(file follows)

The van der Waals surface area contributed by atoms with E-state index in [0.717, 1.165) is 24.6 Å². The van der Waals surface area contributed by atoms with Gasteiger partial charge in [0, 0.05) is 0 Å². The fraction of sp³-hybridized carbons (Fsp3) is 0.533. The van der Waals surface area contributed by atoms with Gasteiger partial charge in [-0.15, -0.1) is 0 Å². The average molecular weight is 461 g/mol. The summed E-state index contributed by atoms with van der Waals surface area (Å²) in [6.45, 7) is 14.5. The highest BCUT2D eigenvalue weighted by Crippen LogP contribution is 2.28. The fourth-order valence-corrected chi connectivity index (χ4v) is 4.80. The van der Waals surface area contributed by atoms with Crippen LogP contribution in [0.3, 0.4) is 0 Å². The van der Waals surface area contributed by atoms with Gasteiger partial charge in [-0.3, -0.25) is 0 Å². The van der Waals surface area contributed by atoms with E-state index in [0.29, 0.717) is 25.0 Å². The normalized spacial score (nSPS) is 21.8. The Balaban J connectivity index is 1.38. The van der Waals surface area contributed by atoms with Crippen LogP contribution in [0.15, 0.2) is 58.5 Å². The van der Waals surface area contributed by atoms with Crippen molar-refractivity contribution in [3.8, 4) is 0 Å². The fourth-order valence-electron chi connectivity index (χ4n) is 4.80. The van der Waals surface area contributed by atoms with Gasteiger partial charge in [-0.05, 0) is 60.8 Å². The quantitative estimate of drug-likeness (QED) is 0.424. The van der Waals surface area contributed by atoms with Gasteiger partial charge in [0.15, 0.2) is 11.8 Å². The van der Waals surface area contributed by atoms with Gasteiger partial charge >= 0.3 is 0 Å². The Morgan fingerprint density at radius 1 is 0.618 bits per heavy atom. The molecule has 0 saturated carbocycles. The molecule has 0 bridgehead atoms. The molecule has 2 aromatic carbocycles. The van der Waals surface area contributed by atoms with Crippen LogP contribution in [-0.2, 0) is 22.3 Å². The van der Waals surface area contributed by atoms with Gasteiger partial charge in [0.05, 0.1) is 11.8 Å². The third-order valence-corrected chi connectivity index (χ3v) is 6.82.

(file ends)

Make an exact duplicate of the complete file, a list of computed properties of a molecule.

The van der Waals surface area contributed by atoms with E-state index in [0.717, 1.165) is 24.6 Å². The van der Waals surface area contributed by atoms with Gasteiger partial charge in [0, 0.05) is 0 Å². The fraction of sp³-hybridized carbons (Fsp3) is 0.533. The van der Waals surface area contributed by atoms with Gasteiger partial charge in [-0.15, -0.1) is 0 Å². The average molecular weight is 461 g/mol. The summed E-state index contributed by atoms with van der Waals surface area (Å²) in [6.45, 7) is 14.5. The highest BCUT2D eigenvalue weighted by Crippen LogP contribution is 2.28. The fourth-order valence-corrected chi connectivity index (χ4v) is 4.80. The van der Waals surface area contributed by atoms with Crippen LogP contribution in [0.3, 0.4) is 0 Å². The van der Waals surface area contributed by atoms with Gasteiger partial charge in [-0.3, -0.25) is 0 Å². The van der Waals surface area contributed by atoms with E-state index in [0.29, 0.717) is 25.0 Å². The normalized spacial score (nSPS) is 21.8. The Balaban J connectivity index is 1.38. The van der Waals surface area contributed by atoms with Crippen LogP contribution in [0.15, 0.2) is 58.5 Å². The van der Waals surface area contributed by atoms with Crippen molar-refractivity contribution in [3.8, 4) is 0 Å². The fourth-order valence-electron chi connectivity index (χ4n) is 4.80. The van der Waals surface area contributed by atoms with Gasteiger partial charge in [-0.05, 0) is 60.8 Å². The quantitative estimate of drug-likeness (QED) is 0.424. The van der Waals surface area contributed by atoms with Gasteiger partial charge in [0.15, 0.2) is 11.8 Å². The van der Waals surface area contributed by atoms with Gasteiger partial charge >= 0.3 is 0 Å². The Morgan fingerprint density at radius 1 is 0.618 bits per heavy atom. The molecule has 0 saturated carbocycles. The molecule has 0 bridgehead atoms. The molecule has 2 aromatic carbocycles. The van der Waals surface area contributed by atoms with Crippen LogP contribution in [-0.2, 0) is 22.3 Å². The van der Waals surface area contributed by atoms with Gasteiger partial charge in [0.05, 0.1) is 11.8 Å². The third-order valence-corrected chi connectivity index (χ3v) is 6.82.